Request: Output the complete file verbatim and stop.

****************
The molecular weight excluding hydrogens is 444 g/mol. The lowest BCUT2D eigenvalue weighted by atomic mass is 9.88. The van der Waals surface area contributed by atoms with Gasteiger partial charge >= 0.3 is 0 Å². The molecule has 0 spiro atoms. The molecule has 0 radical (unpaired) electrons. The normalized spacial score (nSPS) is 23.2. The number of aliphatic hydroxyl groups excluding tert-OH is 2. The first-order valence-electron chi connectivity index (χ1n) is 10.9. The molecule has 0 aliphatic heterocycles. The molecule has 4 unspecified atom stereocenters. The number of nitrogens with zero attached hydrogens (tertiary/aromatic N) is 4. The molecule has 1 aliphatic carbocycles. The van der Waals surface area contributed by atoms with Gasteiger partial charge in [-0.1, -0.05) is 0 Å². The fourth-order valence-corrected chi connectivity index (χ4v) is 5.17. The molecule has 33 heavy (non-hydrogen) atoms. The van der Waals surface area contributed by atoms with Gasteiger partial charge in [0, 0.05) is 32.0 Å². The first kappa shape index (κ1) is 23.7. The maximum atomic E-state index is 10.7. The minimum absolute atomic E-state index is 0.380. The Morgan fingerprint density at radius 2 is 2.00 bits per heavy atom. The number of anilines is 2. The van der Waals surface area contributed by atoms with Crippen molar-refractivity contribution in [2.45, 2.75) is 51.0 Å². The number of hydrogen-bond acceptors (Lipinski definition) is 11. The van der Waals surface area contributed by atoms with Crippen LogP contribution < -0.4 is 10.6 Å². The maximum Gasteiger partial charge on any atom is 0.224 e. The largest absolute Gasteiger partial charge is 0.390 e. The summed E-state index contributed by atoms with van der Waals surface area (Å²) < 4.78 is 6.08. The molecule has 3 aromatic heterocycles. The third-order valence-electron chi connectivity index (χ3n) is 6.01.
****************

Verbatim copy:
The molecular weight excluding hydrogens is 444 g/mol. The lowest BCUT2D eigenvalue weighted by atomic mass is 9.88. The van der Waals surface area contributed by atoms with Gasteiger partial charge >= 0.3 is 0 Å². The molecule has 0 spiro atoms. The molecule has 0 radical (unpaired) electrons. The normalized spacial score (nSPS) is 23.2. The number of aliphatic hydroxyl groups excluding tert-OH is 2. The first-order valence-electron chi connectivity index (χ1n) is 10.9. The molecule has 0 aliphatic heterocycles. The molecule has 4 unspecified atom stereocenters. The number of nitrogens with zero attached hydrogens (tertiary/aromatic N) is 4. The molecule has 1 aliphatic carbocycles. The van der Waals surface area contributed by atoms with Gasteiger partial charge in [-0.1, -0.05) is 0 Å². The fourth-order valence-corrected chi connectivity index (χ4v) is 5.17. The molecule has 33 heavy (non-hydrogen) atoms. The van der Waals surface area contributed by atoms with Gasteiger partial charge in [0, 0.05) is 32.0 Å². The first kappa shape index (κ1) is 23.7. The maximum atomic E-state index is 10.7. The minimum absolute atomic E-state index is 0.380. The Morgan fingerprint density at radius 2 is 2.00 bits per heavy atom. The number of anilines is 2. The van der Waals surface area contributed by atoms with Crippen molar-refractivity contribution in [2.45, 2.75) is 51.0 Å². The number of hydrogen-bond acceptors (Lipinski definition) is 11. The van der Waals surface area contributed by atoms with Crippen LogP contribution < -0.4 is 10.6 Å². The maximum Gasteiger partial charge on any atom is 0.224 e. The largest absolute Gasteiger partial charge is 0.390 e. The summed E-state index contributed by atoms with van der Waals surface area (Å²) < 4.78 is 6.08. The molecule has 3 aromatic heterocycles. The third-order valence-electron chi connectivity index (χ3n) is 6.01.